Arvida’s indicative market capitalisation is between $199.8 million and $221.4 million while the aggregate of CBRE market valuations of the portfolio of resthomes is about $227 million.  The current occupancy level is 94 per cent.

Set up in January this year, Arvida plans to combine 17 retirement village and aged care operations across New Zealand to form one of the larger industry players. Initially there were indications that 19 retirement villages would be involved. The portfolio will house over 1800 residents with a mix of 852 care beds and 812 retirement units and a number of brownfield sites available for development.

In a letter to investors lodged with the prospectus, chairman Peter Wilson said Arvida will target a dividend payout ratio of between 60 percent and 80 percent of annual underlying profit, resulting in an indicative cash dividend yield of between 4.2 percent and 4.7 per cent in the 2016 financial year. Based on current earnings forecasts, Arvida intends paying a first dividend of about $2.3 million in late May 2015 for the first financial quarter ending March 31.

The financial information in the prospectus shows the company is forecast to make a loss of $1.4 million in the 2015 financial year on revenue of $59 million. When the costs of the offer and aggregating the resthome portfolio are excluded, the prospectus says, underlying profit for the 2015 financial year would be $4 million, rising to $13.3 million in the 2016 financial year.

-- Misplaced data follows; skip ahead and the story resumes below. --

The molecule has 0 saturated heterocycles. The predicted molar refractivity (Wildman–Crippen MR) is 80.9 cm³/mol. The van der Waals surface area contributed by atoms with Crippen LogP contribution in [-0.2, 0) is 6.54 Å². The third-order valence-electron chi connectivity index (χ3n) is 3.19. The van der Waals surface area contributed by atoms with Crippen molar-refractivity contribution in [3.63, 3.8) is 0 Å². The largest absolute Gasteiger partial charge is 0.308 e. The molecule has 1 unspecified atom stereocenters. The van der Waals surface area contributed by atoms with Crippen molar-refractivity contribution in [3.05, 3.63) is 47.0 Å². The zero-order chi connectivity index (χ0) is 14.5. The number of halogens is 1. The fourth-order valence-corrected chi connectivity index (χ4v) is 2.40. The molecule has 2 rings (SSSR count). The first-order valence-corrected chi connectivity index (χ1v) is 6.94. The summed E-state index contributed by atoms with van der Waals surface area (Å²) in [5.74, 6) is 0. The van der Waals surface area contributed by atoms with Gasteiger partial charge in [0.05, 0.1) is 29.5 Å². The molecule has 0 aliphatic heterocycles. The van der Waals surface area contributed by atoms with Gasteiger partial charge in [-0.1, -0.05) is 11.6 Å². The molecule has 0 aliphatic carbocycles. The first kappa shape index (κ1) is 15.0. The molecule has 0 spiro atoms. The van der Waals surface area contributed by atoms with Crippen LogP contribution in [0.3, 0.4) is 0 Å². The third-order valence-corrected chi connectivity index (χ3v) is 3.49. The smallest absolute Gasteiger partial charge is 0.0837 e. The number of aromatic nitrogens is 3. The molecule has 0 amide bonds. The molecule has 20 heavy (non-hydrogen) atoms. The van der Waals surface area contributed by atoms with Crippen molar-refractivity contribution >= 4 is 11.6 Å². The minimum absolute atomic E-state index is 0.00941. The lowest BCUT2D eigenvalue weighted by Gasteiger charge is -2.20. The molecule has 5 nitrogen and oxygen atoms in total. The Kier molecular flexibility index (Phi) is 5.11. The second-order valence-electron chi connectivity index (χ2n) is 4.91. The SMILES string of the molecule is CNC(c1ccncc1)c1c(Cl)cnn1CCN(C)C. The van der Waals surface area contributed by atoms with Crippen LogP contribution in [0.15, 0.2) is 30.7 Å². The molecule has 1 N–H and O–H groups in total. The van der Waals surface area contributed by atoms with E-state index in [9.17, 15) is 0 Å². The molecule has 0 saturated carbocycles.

Some $70 million of the offer proceeds will be used to repay debt while $5.25 million is earmarked for facility investors and $4.35 million to cover the offer costs.

There’s also a sweetener in the deal for those who set up Arvida and board and senior management team members. Around 2.3 million shares are also being issued to GA Village Management Services, an entity involved in setting up Arvida, and to current and former board members and senior management team members, with up to 1.2 million “at risk” shares to be issued on May 31, 2016, if the volume weighted average market price of shares around that time reaches 1.25 times the final offer price.

The senior management team will be led by chief executive Bill McDonald, who has held a number of senior positions with Stockland and ING in Australia where he has developed and operated retirement villages and aged care facilities.

(BusinessDesk)